8. From Type to LOGO: The Best Logotypes from Around the World

By Victionary
from type to logo

When it comes to building a brand, logo design is often one of the first few important steps in the creative journey. With so much more competition to contend with today, how can designers help start-ups and evolving brands put their best foot forward visually? A key branding element used by many of the biggest companies around the world, a logotype revolves around a company’s name or initials and features typography as the main design approach. From Type to Logo details the processes of combining the two distinct design disciplines in a compelling book of case studies that make an inspiring reference point for budding and working branding professionals alike.

from type to logo

9. Principles of LOGO Design: A Practical Guide to Creating Effective Signs, Symbols, and Icons

By George Bokhua
principles of logo design

Learn to design simple, powerful, and timeless logos. *Winner of the 2022 American Graphic Design Award for Book Design from Graphic Design USA* When you think of a brand, often the first thing that comes to mind is the logo, the visual representation of that product, place, thing, or business. The power of simplicity for these marks can never be underestimated–a logo that comprises simple shapes can communicate a stronger message than a complex one, leaving a lasting impression in a viewer’s mind. In Principles of Logo Design, noted logo designer George Bokhua shares his process for creating logotypes that will stand the test of time. Applying the enduring principles of classic texts on grid systems by Josef Muller-Brockmann and on form and design by Wucius Wong, Bokhua elaborates on his popular online classes, demonstrating in detail how to maximize communication with minimal information to create logos using, simple, monochromatic shapes. This comprehensive volume includes:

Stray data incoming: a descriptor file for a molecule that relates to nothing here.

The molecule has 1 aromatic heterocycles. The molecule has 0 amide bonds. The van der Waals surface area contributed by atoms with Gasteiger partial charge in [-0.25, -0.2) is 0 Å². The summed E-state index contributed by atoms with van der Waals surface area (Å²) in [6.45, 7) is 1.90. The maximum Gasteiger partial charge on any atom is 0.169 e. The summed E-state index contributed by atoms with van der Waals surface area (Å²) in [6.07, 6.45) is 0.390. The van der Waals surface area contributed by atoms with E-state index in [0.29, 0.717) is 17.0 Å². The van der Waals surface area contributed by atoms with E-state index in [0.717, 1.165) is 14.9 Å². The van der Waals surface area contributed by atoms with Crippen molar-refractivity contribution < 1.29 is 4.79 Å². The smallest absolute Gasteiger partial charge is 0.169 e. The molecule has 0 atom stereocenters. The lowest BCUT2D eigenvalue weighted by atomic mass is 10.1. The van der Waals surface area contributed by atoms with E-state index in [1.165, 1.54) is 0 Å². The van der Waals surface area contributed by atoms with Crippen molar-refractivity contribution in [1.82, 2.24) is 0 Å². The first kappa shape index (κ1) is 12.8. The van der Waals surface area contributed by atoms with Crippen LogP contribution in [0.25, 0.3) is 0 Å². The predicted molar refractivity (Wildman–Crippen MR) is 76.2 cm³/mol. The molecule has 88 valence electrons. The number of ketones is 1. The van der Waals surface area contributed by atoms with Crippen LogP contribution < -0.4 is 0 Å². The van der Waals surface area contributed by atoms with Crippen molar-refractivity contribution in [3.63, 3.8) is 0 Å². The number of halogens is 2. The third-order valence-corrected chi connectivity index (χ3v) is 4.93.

principles of logo design
  • How to apply a strong, simple, and minimal design aesthetic to logo design
  • Why gridding is important, and understanding the golden ratio and when to use it
  • How to sketch and refine logos through tracing, then grid and execute a mark in Adobe Illustrator
  • Fine-tuning techniques to ensure visual integrity

Knowing how to design a great logo is a core skill for any graphic designer. Principles of Logo Design helps designers at all levels of skill and experience conceive, develop, and create logos that are not only pleasing to the eye but evoke a sense of perfection.

10. LOGO Design. Global Brands

By Julius Wiedemann
logo design

Following up on the best-selling Bibliotheca Universalis logo manual, this second volume focuses on corporate identity. In a globalized world, more and more symbols convey values ​​such as trust, quality, or reliability. This catalog comprehensively breaks down how texts, images, and ideas are condensed into distinctive brands.

From airlines and groceries, sportswear and computers, museums, and magazines, to car brands, music labels, pharmaceuticals, and internet portals, this band offers around 4,500 brand logos including complete background information about designers, year of origin, and country, as well as brands and companies. A great reference book for anyone interested in the ideas and concepts that branding is based on.

logo design

11. LOGO Modernism

By Jens Müller, R. Roger Remington
logo modernism